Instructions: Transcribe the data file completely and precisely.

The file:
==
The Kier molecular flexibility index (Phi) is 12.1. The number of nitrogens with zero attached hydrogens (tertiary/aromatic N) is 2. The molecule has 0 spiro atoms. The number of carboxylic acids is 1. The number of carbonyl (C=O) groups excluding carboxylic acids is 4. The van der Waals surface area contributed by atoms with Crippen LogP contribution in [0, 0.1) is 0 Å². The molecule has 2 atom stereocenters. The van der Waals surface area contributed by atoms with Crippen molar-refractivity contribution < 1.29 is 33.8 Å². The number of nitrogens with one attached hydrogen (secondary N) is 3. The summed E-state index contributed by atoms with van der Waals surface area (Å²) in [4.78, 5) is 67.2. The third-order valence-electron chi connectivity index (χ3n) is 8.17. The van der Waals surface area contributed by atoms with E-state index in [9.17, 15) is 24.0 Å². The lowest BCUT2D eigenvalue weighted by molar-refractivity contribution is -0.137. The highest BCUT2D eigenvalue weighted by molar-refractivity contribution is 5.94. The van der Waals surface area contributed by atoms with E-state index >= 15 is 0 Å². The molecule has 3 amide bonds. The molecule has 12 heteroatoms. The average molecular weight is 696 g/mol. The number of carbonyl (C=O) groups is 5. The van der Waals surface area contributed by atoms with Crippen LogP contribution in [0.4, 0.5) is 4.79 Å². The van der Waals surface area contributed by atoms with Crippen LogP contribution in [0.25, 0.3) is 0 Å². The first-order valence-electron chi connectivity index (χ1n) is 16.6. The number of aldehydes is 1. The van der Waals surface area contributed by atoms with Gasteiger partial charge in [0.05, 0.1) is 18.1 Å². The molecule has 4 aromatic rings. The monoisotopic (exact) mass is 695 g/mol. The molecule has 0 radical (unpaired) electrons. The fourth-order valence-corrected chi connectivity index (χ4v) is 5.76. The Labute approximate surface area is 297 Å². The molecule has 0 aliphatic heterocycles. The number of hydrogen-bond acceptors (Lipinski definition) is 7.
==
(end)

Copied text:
The Kier molecular flexibility index (Phi) is 12.1. The number of nitrogens with zero attached hydrogens (tertiary/aromatic N) is 2. The molecule has 0 spiro atoms. The number of carboxylic acids is 1. The number of carbonyl (C=O) groups excluding carboxylic acids is 4. The van der Waals surface area contributed by atoms with Crippen LogP contribution in [0, 0.1) is 0 Å². The molecule has 2 atom stereocenters. The van der Waals surface area contributed by atoms with Crippen molar-refractivity contribution < 1.29 is 33.8 Å². The number of nitrogens with one attached hydrogen (secondary N) is 3. The summed E-state index contributed by atoms with van der Waals surface area (Å²) in [4.78, 5) is 67.2. The third-order valence-electron chi connectivity index (χ3n) is 8.17. The van der Waals surface area contributed by atoms with E-state index in [9.17, 15) is 24.0 Å². The lowest BCUT2D eigenvalue weighted by molar-refractivity contribution is -0.137. The highest BCUT2D eigenvalue weighted by molar-refractivity contribution is 5.94. The van der Waals surface area contributed by atoms with E-state index >= 15 is 0 Å². The molecule has 3 amide bonds. The molecule has 12 heteroatoms. The average molecular weight is 696 g/mol. The number of carbonyl (C=O) groups is 5. The van der Waals surface area contributed by atoms with Crippen LogP contribution in [0.4, 0.5) is 4.79 Å². The van der Waals surface area contributed by atoms with Crippen LogP contribution in [0.25, 0.3) is 0 Å². The first-order valence-electron chi connectivity index (χ1n) is 16.6. The number of aldehydes is 1. The van der Waals surface area contributed by atoms with Gasteiger partial charge in [0.05, 0.1) is 18.1 Å². The molecule has 4 aromatic rings. The monoisotopic (exact) mass is 695 g/mol. The molecule has 0 radical (unpaired) electrons. The fourth-order valence-corrected chi connectivity index (χ4v) is 5.76. The Labute approximate surface area is 297 Å². The molecule has 0 aliphatic heterocycles. The number of hydrogen-bond acceptors (Lipinski definition) is 7.